My Software Toolsets
There’s really 3 major software stack categories that I find myself working in these days (well, more like 2.1 really, as it’s special as you’ll see). Thought I’d do a quick rundown on them after a couple recent discussions on development software. I’ve also read a number of articles and many forum questions from people that can’t possibly imagine the need for more than one (which is, of course, their favorite).
I’m currently spending most of my days in Java. That’s to be expected when working at Java shops! It’s a good solid language, with great libraries, and great (well, other than Apple’s, which is finally getting better now) virtual machines for cross-platform compatibility. The cross-platform stuff really does work. It’s an exceptionally rare occasion when I do something that isn’t cross-platform compatible. Even then, the majority of the time I find a way to make it compatible eventually (as in “I finally find a library routine that does what I originally wrote myself to call to the OS”). Most of the development time is in the Swing arena, since it’s primarily desktop apps and I dislike adding third party utilities unless necessary. Web side it’s in JSF, for the same reason as Swing on the desktop side. It’s all solid, reliable stuff. Not flashy perhaps, but gets the job done without the drama of going to a full-blown JEE app. Being able to drag and drop libraries/code between desktop and web side is also great. No real ugly surprises anywhere. One place where I have stepped outside of the pure Sun/Oracle environment is to add Clojure to my standard bag of tricks. It’s a really well done language, and running on the JVM makes it very useful. I’m not one to rewrite all kinds of crazy stuff in it though, I keep it to things that really make sense. In this case, it’s some occasional experimentation with ideas via the REPL and doing some of my more complex mathematical code. Really good IDEs are available as well. Eclipse is a bit bloated these days, but is still a good choice. Overall I prefer Netbeans right now as it’s still pretty fast and supports nearly everything I’ve ever wanted. All in all, a very good stack for common business use, especially where the OS may not be standard across desktops.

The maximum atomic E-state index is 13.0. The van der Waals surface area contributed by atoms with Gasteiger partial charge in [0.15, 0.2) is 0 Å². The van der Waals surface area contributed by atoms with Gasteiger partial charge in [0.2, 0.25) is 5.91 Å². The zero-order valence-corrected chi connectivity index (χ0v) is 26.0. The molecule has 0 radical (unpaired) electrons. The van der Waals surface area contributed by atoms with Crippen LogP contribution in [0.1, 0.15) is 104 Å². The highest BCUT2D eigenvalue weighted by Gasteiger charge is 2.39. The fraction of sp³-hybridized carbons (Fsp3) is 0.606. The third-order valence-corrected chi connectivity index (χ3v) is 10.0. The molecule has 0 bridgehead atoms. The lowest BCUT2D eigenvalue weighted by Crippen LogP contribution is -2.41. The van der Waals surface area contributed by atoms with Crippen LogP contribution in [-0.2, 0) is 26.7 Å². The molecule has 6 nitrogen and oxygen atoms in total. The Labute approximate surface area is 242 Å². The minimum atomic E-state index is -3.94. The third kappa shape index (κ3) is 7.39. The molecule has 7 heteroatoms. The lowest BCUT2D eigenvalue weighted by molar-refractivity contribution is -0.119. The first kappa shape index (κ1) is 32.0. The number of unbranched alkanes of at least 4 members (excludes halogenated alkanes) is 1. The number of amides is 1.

My .Net usage has been fairly limited, mostly just some quick updates on web sites that others have done, plus a couple mobile apps back the bad old days of CE, and a handful of small desktop apps over the years (including some recently). I’ve run into some weird library issues over the years, but other than that it’s also a very solid platform. C# is my favorite generic language in the family, but I’ve worked with the VB side as well. F# is also handy (for the same reasons as Clojure on the JVM), but just doesn’t fit me quite as well. Desktop, CLI, and web apps are all well supported here. The Visual Studio IDE is certainly usable, but I find it a bit clunky compared to Netbeans. With the current rate of improvement though, it may well surpass Netbeans in a couple years. I’m expecting to be doing more work in this stack in the future.
– Other (ADW Modula-2, MASM32, project specific & domain specific (SQL, etc))
So, that’s it, just a quick rundown on the major toolset divisions I look at when I’m working with a project. What’s yours?